| ranitidine||56961||6||10.5||2.4 (0.8,7.2)||1.7 (0.6,5.4)|
|Past use§||196356||15||7.6||1.8 (0.7,4.3)||1.6 (0.6,4.0)|
Table 3 shows the results of the nested case-control analysis. Out of the 36 cases, 20 (56%) were male and the mean age was 61 years. Use of acid-suppressing drugs, gender and calendar year were not significantly associated with acute pancreatitis. The RR among current users of medications suspected to be associated with acute pancreatitis was 2.0 (95% CI: 1.0,4.2). Age was the only factor that was significantly associated with the occurrence of acute pancreatitis. Although not significant, the risk of acute pancreatitis was higher in the first month of acid-suppressing therapy: 2.3 (95% CI: 0.5,9.5) vs 1.1 (95% CI: 0.4,3.3) for long-term users. Exclusion of all current users of medications thought to be associated with acute pancreatitis did not change the risk estimates considerably (data not shown). A dose–response relationship was not observed in users of cimetidine or ranitidine (Table 4).
Table 3. Relative risk of acute pancreatitis associated with use of acid-suppressing drugs and other factors.
| ||Cases (n = 36)||Controls (n = 1000)||OR (95% CI)|
|Current use‡||14||263||1.4 (0.5,3.6)|
| cimetidine||5||65||2.1 (0.6,7.2)*|
| omeprazole||3||69||1.1 (0.3,4.6)*|
| ranitidine||6||129||1.3 (0.4,4.1)*|
|Past users§||15||431||1.3 (0.5,3.3)*|
| 20–59 years||12||639|
| 60–74 years||24||361||3.1 (1.5,6.4)|
| Female||16||514||0.6 (0.3,1.2)|
| 1995–97||20||600||0.9 (0.5,1.8)|
| Current use||15||240||2.0 (1.0,4.2)|
Table 4. Influence of duration of acid-suppressing drug therapy on the risk of acute pancreatitis.
| ||Cases (36)||Controls (1000)||OR (95% CI)*|
|Duration of antiulcer therapy†|
| ≤ 30 days||3||47||2.3 (0.5–9.5)|
| > 30 days||11||234||1.1 (0.4–3.3)|
|Daily dose of cimetidine†, ‡|
| < 800 mg||2||22||2.2 (0.4–12.6)|
| ≥ 800 mg||3||41||1.7 (0.4–7.7)|
|Daily dose of ranitidine†, §|
| < 300 mg||2||26||1.9 (0.3–10.3)|
| ≥ 300 mg||4||100||1.1 (0.3–4.2)|
- Top of page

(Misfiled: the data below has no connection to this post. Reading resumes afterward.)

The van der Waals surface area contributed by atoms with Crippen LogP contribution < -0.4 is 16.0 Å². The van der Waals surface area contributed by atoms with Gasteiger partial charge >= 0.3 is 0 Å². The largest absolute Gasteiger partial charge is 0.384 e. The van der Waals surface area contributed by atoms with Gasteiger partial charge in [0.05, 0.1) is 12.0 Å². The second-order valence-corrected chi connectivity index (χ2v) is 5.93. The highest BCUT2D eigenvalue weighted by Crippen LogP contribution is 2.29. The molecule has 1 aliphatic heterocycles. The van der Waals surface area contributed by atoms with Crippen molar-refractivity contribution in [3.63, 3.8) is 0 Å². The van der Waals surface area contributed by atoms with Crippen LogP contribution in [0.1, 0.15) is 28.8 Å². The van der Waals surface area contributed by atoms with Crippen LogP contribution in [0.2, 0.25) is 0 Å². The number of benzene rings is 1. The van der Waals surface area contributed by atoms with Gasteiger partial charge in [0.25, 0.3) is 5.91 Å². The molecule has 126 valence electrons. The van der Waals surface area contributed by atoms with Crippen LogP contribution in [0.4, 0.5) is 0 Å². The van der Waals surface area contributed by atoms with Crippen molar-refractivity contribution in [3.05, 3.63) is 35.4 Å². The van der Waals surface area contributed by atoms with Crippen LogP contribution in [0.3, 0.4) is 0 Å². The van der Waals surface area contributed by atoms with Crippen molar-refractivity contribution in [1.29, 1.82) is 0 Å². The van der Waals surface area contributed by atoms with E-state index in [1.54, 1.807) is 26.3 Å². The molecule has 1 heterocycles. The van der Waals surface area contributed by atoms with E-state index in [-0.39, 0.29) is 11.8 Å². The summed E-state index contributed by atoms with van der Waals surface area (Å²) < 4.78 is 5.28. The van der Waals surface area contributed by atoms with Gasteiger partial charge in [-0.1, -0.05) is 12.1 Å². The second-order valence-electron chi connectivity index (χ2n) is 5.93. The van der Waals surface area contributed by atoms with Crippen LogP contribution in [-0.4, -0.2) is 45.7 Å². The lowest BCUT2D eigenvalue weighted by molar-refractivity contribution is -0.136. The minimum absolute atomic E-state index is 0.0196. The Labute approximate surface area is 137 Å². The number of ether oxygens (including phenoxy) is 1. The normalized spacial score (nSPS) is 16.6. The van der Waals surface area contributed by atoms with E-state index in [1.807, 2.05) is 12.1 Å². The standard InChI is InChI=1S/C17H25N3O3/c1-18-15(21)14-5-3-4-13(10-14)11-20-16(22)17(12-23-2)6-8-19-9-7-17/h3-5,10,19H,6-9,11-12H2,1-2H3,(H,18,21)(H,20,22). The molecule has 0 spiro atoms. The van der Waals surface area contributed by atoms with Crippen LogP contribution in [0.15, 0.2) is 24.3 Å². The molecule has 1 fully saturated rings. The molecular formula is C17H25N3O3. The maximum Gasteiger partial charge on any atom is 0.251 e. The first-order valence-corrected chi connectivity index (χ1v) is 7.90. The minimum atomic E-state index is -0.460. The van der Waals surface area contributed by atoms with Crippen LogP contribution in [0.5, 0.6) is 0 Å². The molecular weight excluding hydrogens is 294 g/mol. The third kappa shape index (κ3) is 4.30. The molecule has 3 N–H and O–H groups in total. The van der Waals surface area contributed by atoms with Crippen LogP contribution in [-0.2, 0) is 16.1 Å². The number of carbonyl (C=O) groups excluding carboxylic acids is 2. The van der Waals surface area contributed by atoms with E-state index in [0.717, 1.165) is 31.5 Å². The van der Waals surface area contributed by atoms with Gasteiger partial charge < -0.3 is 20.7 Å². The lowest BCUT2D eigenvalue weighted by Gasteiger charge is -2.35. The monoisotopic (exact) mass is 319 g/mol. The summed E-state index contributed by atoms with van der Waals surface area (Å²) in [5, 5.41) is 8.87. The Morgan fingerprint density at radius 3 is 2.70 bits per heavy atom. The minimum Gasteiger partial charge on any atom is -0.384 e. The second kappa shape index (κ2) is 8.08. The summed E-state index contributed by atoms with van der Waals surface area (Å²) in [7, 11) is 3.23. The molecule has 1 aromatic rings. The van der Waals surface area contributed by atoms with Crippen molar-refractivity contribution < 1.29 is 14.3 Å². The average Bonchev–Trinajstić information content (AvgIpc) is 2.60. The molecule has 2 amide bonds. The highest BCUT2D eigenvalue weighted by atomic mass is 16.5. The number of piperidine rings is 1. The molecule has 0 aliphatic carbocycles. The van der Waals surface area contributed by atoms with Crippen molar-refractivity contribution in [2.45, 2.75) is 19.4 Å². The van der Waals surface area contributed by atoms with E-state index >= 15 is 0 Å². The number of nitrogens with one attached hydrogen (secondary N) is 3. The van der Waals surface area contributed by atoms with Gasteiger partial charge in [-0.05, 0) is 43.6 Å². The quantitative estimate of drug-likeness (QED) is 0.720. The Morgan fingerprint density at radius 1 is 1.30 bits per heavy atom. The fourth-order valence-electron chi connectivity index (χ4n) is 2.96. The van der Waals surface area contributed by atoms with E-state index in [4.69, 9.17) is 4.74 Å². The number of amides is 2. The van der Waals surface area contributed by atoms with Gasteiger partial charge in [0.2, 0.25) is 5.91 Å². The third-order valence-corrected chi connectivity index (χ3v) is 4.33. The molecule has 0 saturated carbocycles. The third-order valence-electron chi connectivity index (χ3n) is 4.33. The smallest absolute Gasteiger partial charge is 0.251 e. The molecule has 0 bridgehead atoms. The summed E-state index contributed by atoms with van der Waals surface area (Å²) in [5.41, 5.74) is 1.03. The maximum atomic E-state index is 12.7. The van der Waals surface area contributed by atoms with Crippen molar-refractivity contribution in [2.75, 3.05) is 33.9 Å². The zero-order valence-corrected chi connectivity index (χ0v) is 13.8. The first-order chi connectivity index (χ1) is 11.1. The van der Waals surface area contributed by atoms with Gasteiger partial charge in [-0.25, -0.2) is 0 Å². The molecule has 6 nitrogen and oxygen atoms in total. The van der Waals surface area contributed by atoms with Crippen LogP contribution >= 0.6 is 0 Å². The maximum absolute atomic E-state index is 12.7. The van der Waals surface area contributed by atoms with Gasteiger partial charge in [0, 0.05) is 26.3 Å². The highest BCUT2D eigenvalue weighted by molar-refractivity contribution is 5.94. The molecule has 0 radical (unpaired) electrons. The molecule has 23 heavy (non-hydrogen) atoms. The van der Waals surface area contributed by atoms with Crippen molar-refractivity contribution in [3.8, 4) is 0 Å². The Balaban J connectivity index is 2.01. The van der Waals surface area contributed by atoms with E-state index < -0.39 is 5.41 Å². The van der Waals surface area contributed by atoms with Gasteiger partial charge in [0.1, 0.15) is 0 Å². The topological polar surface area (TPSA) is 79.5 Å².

In this large cohort study, we observed no significant increased risk of acute pancreatitis in users of acid-suppressing drugs. Cimetidine was the only individual acid-suppressing drug with a significantly increased risk of acute pancreatitis, but this association was no longer present after adjustment for potential confounders. There was a tendency towards an increased risk in the first month of treatment. The daily dosage of acid-suppressing drugs had no effect on the risk of acute pancreatitis.
The validity of epidemiological studies may suffer from selection bias, information bias or confounding. The presence of selection bias in this study is unlikely as identification of the study population was based on prerecorded prescriptions of acid-suppressing drugs, and therefore unrelated to the outcome of interest. Since drug exposure was recorded before the onset of disease, recall bias is not present. Case histories concerning the relationship between H2-receptor blockers and acute pancreatitis have been published since the late seventies, some of them proven by recurrence of symptoms after restart of treatment [6, 9]. Physicians may therefore diagnose acute pancreatitis more easily in patients using these H2-receptor blockers. This diagnostic bias might therefore explain the nonsignificant increase in RR of cimetidine and ranitidine seen in this study. Patients with gastric acid related diseases will pay more visits to gastroenterological consultants and may therefore have acute pancreatitis more easily detected. However, as none of the acute pancreatitis diagnoses was made during routine check-ups of antiulcer treatment we expect diagnostic bias to play a minor role, if any, in explaining the results. Misclassification of outcome was limited due to review of the medical records of potential cases. Misclassification of exposure, for instance by noncompliance or dispensing of acid-suppressing drugs in hospital was probably nondifferential and would therefore have biased the risk estimates towards null. By restricting the study to people without major risk factors for acute pancreatitis we tried to control for confounding by these factors.
A recent study on the association between H2-receptor antagonists and acute pancreatitis reported a nonsignificant RR of 3.7 for cimetidine and a nonsignificant RR of 3.1 for ranitidine . In patients without risk factors for acute pancreatitis these figures were 2.0 and 2.5, respectively. The authors concluded that the higher RRs might be due to residual confounding. Prescribing of acid-suppressing drugs for prodromal symptoms of acute pancreatitis, sometimes referred to as protopathic bias could be an alternative explanation for the small increased risk seen in the former study and in our study. We tried to reduce the role of protopathic bias by taking the day of onset of symptoms as index date for patients with acute pancreatitis. The risk in the first 30 days of therapy was somewhat higher than the risk thereafter, albeit nonsignificantly. This could indicate either an acute effect or imperfect control of protopathic bias. However, protopathic bias cannot explain the different risk estimates for the different acid-suppressing drugs as this form of selection bias would affect all the acid-suppressing drugs alike.
In conclusion, the results of this study do not support an association between acute pancreatitis and the use of acid-suppressing drugs, although a substantial increase in risk cannot be excluded with confidence.